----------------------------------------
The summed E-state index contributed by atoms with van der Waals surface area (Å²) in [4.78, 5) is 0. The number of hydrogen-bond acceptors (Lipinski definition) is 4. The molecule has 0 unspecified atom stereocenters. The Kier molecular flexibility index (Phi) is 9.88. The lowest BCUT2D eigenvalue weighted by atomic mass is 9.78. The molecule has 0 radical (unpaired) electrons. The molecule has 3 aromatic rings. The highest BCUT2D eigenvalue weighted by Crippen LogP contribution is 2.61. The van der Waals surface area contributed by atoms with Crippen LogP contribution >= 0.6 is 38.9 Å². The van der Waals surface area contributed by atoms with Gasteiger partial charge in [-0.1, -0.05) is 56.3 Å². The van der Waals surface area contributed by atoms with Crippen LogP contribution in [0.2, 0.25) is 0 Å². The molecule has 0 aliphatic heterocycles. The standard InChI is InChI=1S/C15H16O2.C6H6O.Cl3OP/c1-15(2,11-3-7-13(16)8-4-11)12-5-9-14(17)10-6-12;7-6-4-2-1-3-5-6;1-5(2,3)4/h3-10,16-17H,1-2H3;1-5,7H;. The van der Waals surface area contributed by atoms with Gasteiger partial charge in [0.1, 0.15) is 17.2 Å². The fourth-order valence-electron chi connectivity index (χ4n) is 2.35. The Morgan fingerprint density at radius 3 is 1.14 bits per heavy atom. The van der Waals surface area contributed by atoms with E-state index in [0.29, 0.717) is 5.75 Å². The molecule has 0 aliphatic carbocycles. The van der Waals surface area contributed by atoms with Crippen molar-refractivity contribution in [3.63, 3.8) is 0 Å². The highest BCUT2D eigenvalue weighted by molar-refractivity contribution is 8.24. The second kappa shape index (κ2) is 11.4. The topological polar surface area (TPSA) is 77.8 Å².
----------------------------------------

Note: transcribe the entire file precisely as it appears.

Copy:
The summed E-state index contributed by atoms with van der Waals surface area (Å²) in [4.78, 5) is 0. The number of hydrogen-bond acceptors (Lipinski definition) is 4. The molecule has 0 unspecified atom stereocenters. The Kier molecular flexibility index (Phi) is 9.88. The lowest BCUT2D eigenvalue weighted by atomic mass is 9.78. The molecule has 0 radical (unpaired) electrons. The molecule has 3 aromatic rings. The highest BCUT2D eigenvalue weighted by Crippen LogP contribution is 2.61. The van der Waals surface area contributed by atoms with Crippen LogP contribution >= 0.6 is 38.9 Å². The van der Waals surface area contributed by atoms with Gasteiger partial charge in [-0.1, -0.05) is 56.3 Å². The van der Waals surface area contributed by atoms with Crippen LogP contribution in [0.2, 0.25) is 0 Å². The molecule has 0 aliphatic heterocycles. The standard InChI is InChI=1S/C15H16O2.C6H6O.Cl3OP/c1-15(2,11-3-7-13(16)8-4-11)12-5-9-14(17)10-6-12;7-6-4-2-1-3-5-6;1-5(2,3)4/h3-10,16-17H,1-2H3;1-5,7H;. The van der Waals surface area contributed by atoms with Gasteiger partial charge in [0.1, 0.15) is 17.2 Å². The fourth-order valence-electron chi connectivity index (χ4n) is 2.35. The Morgan fingerprint density at radius 3 is 1.14 bits per heavy atom. The van der Waals surface area contributed by atoms with E-state index in [0.29, 0.717) is 5.75 Å². The molecule has 0 aliphatic carbocycles. The van der Waals surface area contributed by atoms with Crippen molar-refractivity contribution in [3.63, 3.8) is 0 Å². The highest BCUT2D eigenvalue weighted by molar-refractivity contribution is 8.24. The second kappa shape index (κ2) is 11.4. The topological polar surface area (TPSA) is 77.8 Å².